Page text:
After tax contributions to 401k can help you maximize your retirement savings or 401k plan. However, you may want to pay close attention to the tax-friendly rules regarding after-tax money in your 401(k) plan or similar plan. You stand to benefit if you have made after-tax contributions, other than Roth contributions, to your retirement plan at work. If you’re looking for guidance on the IRS ruling, our Bay Area financial advisors as well as our Houston financial advisors are here to help.
A couple of years ago, a rule was introduced, titled IRS Notice 2014-54, which changed the game for rollovers from employer plans when the payout includes both pre-tax and after-tax dollars. The standard rule for contributing to a 401(k) plan is that contributions are made using pre-tax dollars and taxable as ordinary income when withdrawn. Some plans also allow non-deductible after-tax contributions to be made in excess of the pre-tax contributions made. For those who have maxed out on pre-tax contributions, but wish to increase their retirement savings, it has been appealing to make additional after-tax contributions; However, dealing with the IRS when you were ready to take distributions from these plans was akin to walking through a minefield of tax issues.
Generally, the answer was “no”. Whenever an employer plan is directly converted to a Roth IRA, after-tax contributions were applied on a pro rata basis to the distribution. Requesting that only the after-tax contributions be converted tax-free to a Roth IRA was not possible.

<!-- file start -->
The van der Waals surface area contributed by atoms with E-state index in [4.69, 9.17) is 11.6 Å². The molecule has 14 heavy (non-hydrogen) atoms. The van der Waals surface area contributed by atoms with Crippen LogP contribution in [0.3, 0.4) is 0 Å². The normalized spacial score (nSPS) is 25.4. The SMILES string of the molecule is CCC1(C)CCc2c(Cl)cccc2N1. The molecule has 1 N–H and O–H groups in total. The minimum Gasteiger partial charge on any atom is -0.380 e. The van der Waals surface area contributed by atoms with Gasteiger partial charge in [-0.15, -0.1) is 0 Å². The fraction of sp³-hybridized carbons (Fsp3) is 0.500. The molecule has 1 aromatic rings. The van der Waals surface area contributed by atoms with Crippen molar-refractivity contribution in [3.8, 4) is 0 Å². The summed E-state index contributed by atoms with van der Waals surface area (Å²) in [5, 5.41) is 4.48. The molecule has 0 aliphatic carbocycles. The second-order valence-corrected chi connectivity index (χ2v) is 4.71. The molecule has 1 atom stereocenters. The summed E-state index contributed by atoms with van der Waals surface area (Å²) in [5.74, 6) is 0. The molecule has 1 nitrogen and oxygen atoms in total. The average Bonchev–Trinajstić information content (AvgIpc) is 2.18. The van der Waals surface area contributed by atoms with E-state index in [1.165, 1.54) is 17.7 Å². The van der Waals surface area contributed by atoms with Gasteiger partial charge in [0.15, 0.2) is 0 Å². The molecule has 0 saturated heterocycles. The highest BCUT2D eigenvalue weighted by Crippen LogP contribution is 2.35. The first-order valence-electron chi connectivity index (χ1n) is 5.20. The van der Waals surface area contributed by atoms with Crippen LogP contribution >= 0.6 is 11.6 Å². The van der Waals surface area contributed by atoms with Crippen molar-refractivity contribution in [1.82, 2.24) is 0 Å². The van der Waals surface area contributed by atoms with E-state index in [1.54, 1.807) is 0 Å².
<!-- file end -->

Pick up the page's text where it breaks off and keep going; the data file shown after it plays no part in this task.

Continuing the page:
While you generally have no restriction on rolling over your prior employer plans to IRAs, the ability to do so with your current employer is based upon your age and the requirements of the plan.
Getting money into Roth accounts can be difficult. Income limits may prevent direct Roth IRA contributions; your employer may not provide a Roth plan (Roth 401(k) Roth 403(b)); and having a traditional IRA retirement account may prevent funding “backdoor” Roth conversions. Usually, the only solution left is to convert existing qualified plans or Traditional IRAs to Roth IRAs.
This new IRS ruling creates a new method for individuals to fund Roth accounts. Instead of making pre-tax contributions to their employer plan, an individual could intentionally elect to make only after-tax contributions, if allowed by their employer. These after-tax contributions will then be available upon separation from service or retirement allowing you to roll over to a Roth IRA retirement account without additional taxes or penalties.
In 2016, employee contributions to their 401(k), 403(b), or 457(b) were limited to $18,000 plus an additional $6,000 catch-up, if over age 50. Depending on the structure of the plan, employees may be able to make after-tax contributions in excess of these limits. Ultimately, the total of all employee contributions (pre-tax contribution, Roth contribution, and after-tax contribution) plus employer contributions (match, profit-sharing, etc.) cannot exceed $53,000 or $59,000 if over age 50.
While this IRS ruling is very welcomed news, you should still thoroughly review your specific tax issues with a qualified tax adviser and financial planner. This information is not intended to be a substitute for specific individualized tax advice.
Struggling with rolling over your 401(k)? Schedule a complementary consultation with one of our experienced financial planners to discuss your retirement financial future.